Weaver v. Love, 146 N.C. 414 (1907)

Dec. 14, 1907 · Supreme Court of North Carolina
146 N.C. 414

W. T. WEAVER et al. v. I. R. LOVE et al.

(Filed 14 December, 1907).

1. State's Lands — Junior Grant — Color of Title — Revisal, sec. 1699.

Revisal, sec. 1699, providing that a junior grant shall not be color of title, so far as it covers land previously granted, applies by express terms only to grants issued since 6 March, 1803.

2. Same — Protestant—Plaintiff—-Burden of Proof.

The burden of proof is upon the plaintiff:, to attack the defendant’s grant to vacant and unappropriated State’s lands for any cause not appearing upon its face.

3. Same — Evidence—Nonresident.

Evidence that the defendant now lives in Tennessee is not evidence that, at the time of the issuance of his grant to the State’s *415vacant and unappropriated lands, lie was a “nonresident,” so that the court could thereunder so charge the jury.

4. Same — Grantees, Tenants in Common — Nonresident—Resident— Possession.

Where there- are two grantees of the State’s vacant and unappropriated land, they are tenants in common, and both hold possession by those in possession of the land put there by one of them, whether the tenant in common be a resident or nonresident of the State.

5. Same — Evidence—Nonresident—Possession—Color of Title — Instructions.

When it appears that defendant’s grant, under which he claims by adverse possession, was issued 3 February, 1891, that he now lives in Tennessee and comes here and stays on the land several months at the time, and gets timber; that he has built houses thereon, kept them continuously rented for the past ten or fifteen years, and has used the land as his own for the purposes it was good for, it is proper for the court below to refuse to instruct the jury that, according to the undisputed evidence, the defendant has been a resident of the State of Tennessee ever since his grant issued, and that the seven-year statute of limitations has not run in his favor against the plaintiff claiming under a senior grant.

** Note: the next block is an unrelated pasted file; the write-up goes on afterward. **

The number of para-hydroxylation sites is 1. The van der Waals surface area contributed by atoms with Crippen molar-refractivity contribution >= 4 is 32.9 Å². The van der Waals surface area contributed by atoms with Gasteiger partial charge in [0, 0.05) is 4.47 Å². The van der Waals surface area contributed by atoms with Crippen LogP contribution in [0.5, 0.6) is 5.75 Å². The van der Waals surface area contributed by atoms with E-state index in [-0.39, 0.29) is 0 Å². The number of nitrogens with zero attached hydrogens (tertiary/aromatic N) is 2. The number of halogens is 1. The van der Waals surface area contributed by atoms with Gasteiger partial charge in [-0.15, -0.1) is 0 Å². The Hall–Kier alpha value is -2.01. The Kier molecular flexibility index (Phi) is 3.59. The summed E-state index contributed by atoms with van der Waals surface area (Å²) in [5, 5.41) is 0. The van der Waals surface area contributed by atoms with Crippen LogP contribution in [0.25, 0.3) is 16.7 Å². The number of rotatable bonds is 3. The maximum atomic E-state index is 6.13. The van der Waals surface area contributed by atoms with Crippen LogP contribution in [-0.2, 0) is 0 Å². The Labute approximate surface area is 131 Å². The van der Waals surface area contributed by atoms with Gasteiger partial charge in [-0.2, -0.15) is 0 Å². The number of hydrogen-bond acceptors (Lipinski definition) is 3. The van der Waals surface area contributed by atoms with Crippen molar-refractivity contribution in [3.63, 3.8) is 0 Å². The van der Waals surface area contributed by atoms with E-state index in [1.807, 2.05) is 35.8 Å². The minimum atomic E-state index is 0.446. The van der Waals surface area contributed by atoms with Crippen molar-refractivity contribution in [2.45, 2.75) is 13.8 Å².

Walker and ComsroR, JJ., dissenting.

Civil actioN, tried before Guión, J., and a jury, at June Term, 1907, of tbe Superior Court of YaNcey County.

Judgment for defendants. Plaintiffs appealed.

Tbe facts sufficiently appear in tbe opinion.

H. B. Garter and W. JR. Whitson for plaintiffs.

Adams & Adams, E. F. Watson and G. E. Gardner for defendants.

Clark, O. J.

Action to remove cloud on title and for damages for trespass in cutting timber,, and asking an injunction. Tbe defendants plead seizin and title in themselves. The plaintiffs claim under a grant issued in 1796 and a chain of title from that source. The defendants, J. W. ITiggins and I. R. Love, claim under a grant to themselves, 3 February, 1891, and continuous adverse possession thereunder for seven *416years, by building bouses tbereon and cutting timber, and also by tenants occupying tbe bouses and cultivating land.